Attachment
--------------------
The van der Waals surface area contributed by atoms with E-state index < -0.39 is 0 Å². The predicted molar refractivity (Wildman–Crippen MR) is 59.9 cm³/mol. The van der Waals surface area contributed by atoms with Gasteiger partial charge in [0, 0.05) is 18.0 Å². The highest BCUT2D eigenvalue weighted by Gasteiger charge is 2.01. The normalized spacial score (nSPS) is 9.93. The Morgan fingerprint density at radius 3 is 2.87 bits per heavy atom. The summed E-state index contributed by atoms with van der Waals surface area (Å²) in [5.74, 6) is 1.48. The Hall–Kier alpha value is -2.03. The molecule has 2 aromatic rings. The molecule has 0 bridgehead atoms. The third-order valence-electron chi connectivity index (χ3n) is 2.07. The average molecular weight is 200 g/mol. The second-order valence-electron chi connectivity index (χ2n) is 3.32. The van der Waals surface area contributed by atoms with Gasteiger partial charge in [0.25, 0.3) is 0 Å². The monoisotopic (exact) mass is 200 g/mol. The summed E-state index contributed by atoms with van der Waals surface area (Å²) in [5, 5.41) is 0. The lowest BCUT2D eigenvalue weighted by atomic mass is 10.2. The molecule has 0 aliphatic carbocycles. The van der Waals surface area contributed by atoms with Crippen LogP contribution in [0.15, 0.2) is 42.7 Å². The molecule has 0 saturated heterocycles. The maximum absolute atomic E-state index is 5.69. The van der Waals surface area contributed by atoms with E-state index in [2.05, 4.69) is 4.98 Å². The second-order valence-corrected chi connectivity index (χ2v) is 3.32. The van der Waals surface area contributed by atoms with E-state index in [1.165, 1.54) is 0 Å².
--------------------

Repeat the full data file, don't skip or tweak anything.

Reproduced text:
The van der Waals surface area contributed by atoms with E-state index < -0.39 is 0 Å². The predicted molar refractivity (Wildman–Crippen MR) is 59.9 cm³/mol. The van der Waals surface area contributed by atoms with Gasteiger partial charge in [0, 0.05) is 18.0 Å². The highest BCUT2D eigenvalue weighted by Gasteiger charge is 2.01. The normalized spacial score (nSPS) is 9.93. The Morgan fingerprint density at radius 3 is 2.87 bits per heavy atom. The summed E-state index contributed by atoms with van der Waals surface area (Å²) in [5.74, 6) is 1.48. The Hall–Kier alpha value is -2.03. The molecule has 2 aromatic rings. The molecule has 0 bridgehead atoms. The third-order valence-electron chi connectivity index (χ3n) is 2.07. The average molecular weight is 200 g/mol. The second-order valence-electron chi connectivity index (χ2n) is 3.32. The van der Waals surface area contributed by atoms with Gasteiger partial charge in [0.25, 0.3) is 0 Å². The monoisotopic (exact) mass is 200 g/mol. The summed E-state index contributed by atoms with van der Waals surface area (Å²) in [5, 5.41) is 0. The lowest BCUT2D eigenvalue weighted by atomic mass is 10.2. The molecule has 0 aliphatic carbocycles. The van der Waals surface area contributed by atoms with Crippen LogP contribution in [0.15, 0.2) is 42.7 Å². The molecule has 0 saturated heterocycles. The maximum absolute atomic E-state index is 5.69. The van der Waals surface area contributed by atoms with E-state index in [2.05, 4.69) is 4.98 Å². The second-order valence-corrected chi connectivity index (χ2v) is 3.32. The van der Waals surface area contributed by atoms with E-state index in [1.165, 1.54) is 0 Å².